Walters experimented with more topics on Okay such as relationships and being trapped within his own mind. “Patchwork Love” and “Still Remembering” discuss the topic of love, more specifically the end aspects of a relationship. In “Patchwork Love” Walters writes about a past relationship and how even though they aren’t together anymore he won’t forget or regret it and he asks her to do the same. “I won’t forget you, I won’t regret…All I ask, my one request/Don’t forget me, don’t regret me.”

“Still Remembering” is a bit different because it isn’t as clearly defined as “Patchwork Love” but the lyrics discuss a lot about endings. “When you left, not without warnings or regrets/Nothing would fill this hole in my chest/Bid your farewell…So my love, goodbye.” These lyrics make it the perfect way to end the record combined with the fact that it’s the most acoustic song. Instrumentally and lyrically, the album is being wrapped up with this track.

The topic of being mentally stuck was another idea that Walters struggled with because it made its way into some songs as well. “No Way Out” and “Soap” are two tracks that exemplify it perfectly. The lyrics in “No Way Out” explain this topic clearer than “Soap’s” but both still get the idea across in their own unique ways. In “No Way Out,” Walters experiments with some screaming vocals that work well with the song because it makes the lyrics stand out as more meaningful to him. “I shut my eyes, but my world’s still burning/I can’t escape, I feel it killing me/No way out.”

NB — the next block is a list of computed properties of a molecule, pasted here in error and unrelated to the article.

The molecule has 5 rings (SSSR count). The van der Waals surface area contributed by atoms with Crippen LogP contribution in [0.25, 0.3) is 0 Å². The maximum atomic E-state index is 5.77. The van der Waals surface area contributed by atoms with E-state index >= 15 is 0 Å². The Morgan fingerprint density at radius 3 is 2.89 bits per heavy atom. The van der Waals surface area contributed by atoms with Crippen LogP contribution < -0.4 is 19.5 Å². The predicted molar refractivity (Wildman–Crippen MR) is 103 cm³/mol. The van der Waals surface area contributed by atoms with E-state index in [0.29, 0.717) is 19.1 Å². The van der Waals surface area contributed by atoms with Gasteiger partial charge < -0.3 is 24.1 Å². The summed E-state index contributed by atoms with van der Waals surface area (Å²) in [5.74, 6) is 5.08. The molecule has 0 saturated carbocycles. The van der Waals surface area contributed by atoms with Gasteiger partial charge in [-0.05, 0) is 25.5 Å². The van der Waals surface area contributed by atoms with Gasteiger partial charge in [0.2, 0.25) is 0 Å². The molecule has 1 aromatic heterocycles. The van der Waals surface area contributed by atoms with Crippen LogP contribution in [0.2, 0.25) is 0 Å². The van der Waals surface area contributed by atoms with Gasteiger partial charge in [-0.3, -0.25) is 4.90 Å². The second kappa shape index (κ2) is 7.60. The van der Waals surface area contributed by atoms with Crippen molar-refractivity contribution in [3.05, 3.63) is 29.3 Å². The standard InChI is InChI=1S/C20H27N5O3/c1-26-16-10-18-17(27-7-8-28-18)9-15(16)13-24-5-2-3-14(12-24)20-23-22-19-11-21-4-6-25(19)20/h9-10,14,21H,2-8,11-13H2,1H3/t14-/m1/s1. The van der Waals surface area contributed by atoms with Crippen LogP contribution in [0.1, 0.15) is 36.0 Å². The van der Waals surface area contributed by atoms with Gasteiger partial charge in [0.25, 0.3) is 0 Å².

“Soap” is a bit different, not only in the fact that the lyrics are more cryptic than straightforward but because instrumentally, it is the most unique. The verses have a unique style in the way the vocals interact with the instrumentals. The vocals are mixed with a slight screaming to pair with the raw emotion created through Walters’ lyrics. “This will only take a lifetime/To bury me as deep as troubled is your mind/I’m sinking deeper into your head/I’m the lie you live in, every thought you dread.”

Every track on this record is wonderful and Okay is an album that doesn’t disappoint in any way. The instrumentals follow a pop punk sound, but have twists that make certain songs stand out and lyrics that are meaningful and personal in all of the best ways. This record is more than just a listening experience; it is an experience that makes the listener really think while still enjoying the upbeat pop punk tunes.

Rating: 9.5/10

You can stream the record here:


Music Recommendations-October 2016

I listen to a lot of music, this is nothing new. And I listen to a variety of rock/alternative artists so I figured that I would share with you all who I would recommend you listen to.

Catfish and the Bottlemen: